Video, Audio
January 19, 2022

This MPI discussion with leading experts, advocates, and a top official from the administration examines the Biden track record on immigration and what lays ahead

World of Migration episode 7 tile
Expert Q&A, Audio
November 24, 2021

With migration a dynamic phenomenon in the Americas, the U.S. government increasingly is realizing that migration management should be viewed in a regional context. This requires a new set of policies and ways of engagement with countries in North and Central America, and beyond, as MPI President Andrew Selee discusses with colleague Andrea Tanco in this episode of our World of Migration podcast.

World of Migration Podcast Episode 4
Expert Q&A, Audio
October 29, 2021

The architecture of the U.S. legal immigration system rests on a 1965 law and was last significantly updated in 1990. While there is widespread agreement that the existing framework does not align with the needs and realities of the 21st century, Congress has proven unable to enact significant legislative reform over the past two decades. How have debates on immigration changed and is achieving bipartisan consensus on this highly charged issue possible today?

World of Migration podcast episode 3 tile
Expert Q&A, Audio
October 20, 2021

People on all sides of the policy debate largely agree that the current U.S. immigration system is broken. What should a 21st century immigration system that works in the national interest look like? And is this vision achievable amid current political realities?

World of Migration Episode 1
Expert Q&A, Audio
October 13, 2021

MPI co-founder Demetrios G. Papademetriou takes on many questions, including whether the role of think tanks has evolved over the last two decades, in this conversation with MPI’s Natalia Banulescu-Bogdan. They also look ahead to the challenges that will dominate immigration policymaking in the years ahead.

Pages

Recent Activity

Articles

In the years since its return to democracy, Chile has emerged as a major immigration destination within South America. Yet recent large-scale migrant arrivals from Haiti and Venezuela have shaken the country’s politics and at times overwhelmed a decades-old immigration framework that critics contended was woefully out of date. New reforms could tighten immigration, but many questions remain. This country profile analyzes migration to Chile particularly since 1990.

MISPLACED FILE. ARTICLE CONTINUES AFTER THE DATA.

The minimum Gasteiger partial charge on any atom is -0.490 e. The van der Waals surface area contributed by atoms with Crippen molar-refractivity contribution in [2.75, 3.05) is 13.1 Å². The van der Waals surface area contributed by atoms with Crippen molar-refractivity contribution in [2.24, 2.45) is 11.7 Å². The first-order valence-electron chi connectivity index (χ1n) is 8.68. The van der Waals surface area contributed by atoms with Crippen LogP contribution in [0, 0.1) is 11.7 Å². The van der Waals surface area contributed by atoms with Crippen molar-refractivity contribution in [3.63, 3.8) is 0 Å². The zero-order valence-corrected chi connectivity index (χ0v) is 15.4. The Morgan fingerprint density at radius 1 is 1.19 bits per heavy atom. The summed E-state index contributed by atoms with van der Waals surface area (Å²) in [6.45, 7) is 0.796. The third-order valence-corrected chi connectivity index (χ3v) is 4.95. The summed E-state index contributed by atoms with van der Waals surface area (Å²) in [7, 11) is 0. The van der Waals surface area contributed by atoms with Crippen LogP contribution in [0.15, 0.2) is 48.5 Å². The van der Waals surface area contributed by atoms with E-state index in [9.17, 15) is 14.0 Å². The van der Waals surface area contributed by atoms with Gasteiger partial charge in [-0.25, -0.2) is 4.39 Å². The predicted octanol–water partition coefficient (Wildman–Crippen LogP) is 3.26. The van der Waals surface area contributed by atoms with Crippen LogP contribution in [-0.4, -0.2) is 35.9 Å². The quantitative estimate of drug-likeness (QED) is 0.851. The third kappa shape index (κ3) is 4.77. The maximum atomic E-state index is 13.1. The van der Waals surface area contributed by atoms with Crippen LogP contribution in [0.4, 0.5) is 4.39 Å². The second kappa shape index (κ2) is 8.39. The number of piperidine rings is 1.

Articles

The population of sub-Saharan African immigrants in the United States is relatively small, but it has grown substantially over the last four decades and is likely to continue to increase. This group of 2.1 million people is highly diverse, including individuals with a range of ethnic, linguistic, and other backgrounds, as this article explains.

Reports
May 2022

Despite high hopes that international movement would be revived in 2021 after the deep chill in 2020 with designation of a global pandemic, cross-border mobility remained limited as migrants and travelers faced complex rules, high costs, and uncertainty as new COVID-19 variants emerged. This report assesses global mobility in 2021, including changing use of travel restrictions, their impacts on mobile populations, and efforts to safely restart migration and travel.

Articles

New Biden administration guidelines encourage immigration prosecutors to support dismissing many low-priority deportation cases and focus on criminals, threats to national security, and other priorities. This move could have a major impact on clearing backlogs in the overstretched U.S. immigration court system, resulting in quicker determinations in removal and asylum cases, where wait times can presently stretch for years.

Commentaries
April 2022

The United Kingdom’s controversial deal with Rwanda to relocate certain asylum seekers there—not for offshore processing for possible settlement in the United Kingdom but as a permanent destination—will have far-reaching implications, possibly destabilizing the norms and architecture of the post-World War II protection system, this commentary argues.

Commentaries
April 2022

With migration from Central America increasing, the region from Canada to Panama faces an opportunity to build an effective regional approach to migration by focusing on several areas that are ripe for significant policy innovation. This commentary sketches a vision, offering a road map to more detailed research that outlines strategies for cooperation on legal pathways, humanitarian protection, migration management, and sustainable development.

Articles

Requirements that international travelers and migrants prove vaccination against certain diseases are about as old as vaccines themselves. In some cases, vaccine certificates predated the existence of government-issued passports. This article explores the history of these requirements, which began with smallpox and have since been applied for diseases including cholera, polio, yellow fever, and, recently, COVID-19.

Articles

The United States’ controversial Title 42 migrant expulsions policy will come to an end in May 2022, after more than 1.7 million expulsions over two years. The COVID-19-era public-health restriction ushered in an unprecedented period of mass expulsions, including of would-be asylum seekers, at the U.S.-Mexico border. Unwinding the policy will be complicated amid predictions of a significant increase in unauthorized migration.

Pages